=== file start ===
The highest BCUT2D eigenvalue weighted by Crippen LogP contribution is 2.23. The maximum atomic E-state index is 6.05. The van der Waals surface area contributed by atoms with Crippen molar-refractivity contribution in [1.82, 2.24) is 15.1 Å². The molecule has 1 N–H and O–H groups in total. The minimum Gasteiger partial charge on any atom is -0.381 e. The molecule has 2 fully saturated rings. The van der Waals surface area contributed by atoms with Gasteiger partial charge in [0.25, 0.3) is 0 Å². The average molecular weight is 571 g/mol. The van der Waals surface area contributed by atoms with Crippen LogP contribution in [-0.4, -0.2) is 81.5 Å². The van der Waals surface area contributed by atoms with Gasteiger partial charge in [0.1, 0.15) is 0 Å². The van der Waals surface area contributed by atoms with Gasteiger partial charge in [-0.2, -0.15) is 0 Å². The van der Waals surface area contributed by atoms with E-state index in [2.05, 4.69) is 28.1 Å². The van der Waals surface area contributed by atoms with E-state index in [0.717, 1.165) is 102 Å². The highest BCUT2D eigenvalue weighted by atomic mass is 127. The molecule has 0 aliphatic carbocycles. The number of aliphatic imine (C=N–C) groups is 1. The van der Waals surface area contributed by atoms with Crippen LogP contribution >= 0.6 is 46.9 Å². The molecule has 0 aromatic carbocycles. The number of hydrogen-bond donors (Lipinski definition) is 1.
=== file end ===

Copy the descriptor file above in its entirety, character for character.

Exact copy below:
The highest BCUT2D eigenvalue weighted by Crippen LogP contribution is 2.23. The maximum atomic E-state index is 6.05. The van der Waals surface area contributed by atoms with Crippen molar-refractivity contribution in [1.82, 2.24) is 15.1 Å². The molecule has 1 N–H and O–H groups in total. The minimum Gasteiger partial charge on any atom is -0.381 e. The molecule has 2 fully saturated rings. The van der Waals surface area contributed by atoms with Gasteiger partial charge in [0.25, 0.3) is 0 Å². The average molecular weight is 571 g/mol. The van der Waals surface area contributed by atoms with Crippen LogP contribution in [-0.4, -0.2) is 81.5 Å². The van der Waals surface area contributed by atoms with Gasteiger partial charge in [0.1, 0.15) is 0 Å². The van der Waals surface area contributed by atoms with Gasteiger partial charge in [-0.2, -0.15) is 0 Å². The van der Waals surface area contributed by atoms with E-state index in [2.05, 4.69) is 28.1 Å². The van der Waals surface area contributed by atoms with E-state index in [0.717, 1.165) is 102 Å². The highest BCUT2D eigenvalue weighted by atomic mass is 127. The molecule has 0 aliphatic carbocycles. The number of aliphatic imine (C=N–C) groups is 1. The van der Waals surface area contributed by atoms with Crippen LogP contribution >= 0.6 is 46.9 Å². The molecule has 0 aromatic carbocycles. The number of hydrogen-bond donors (Lipinski definition) is 1.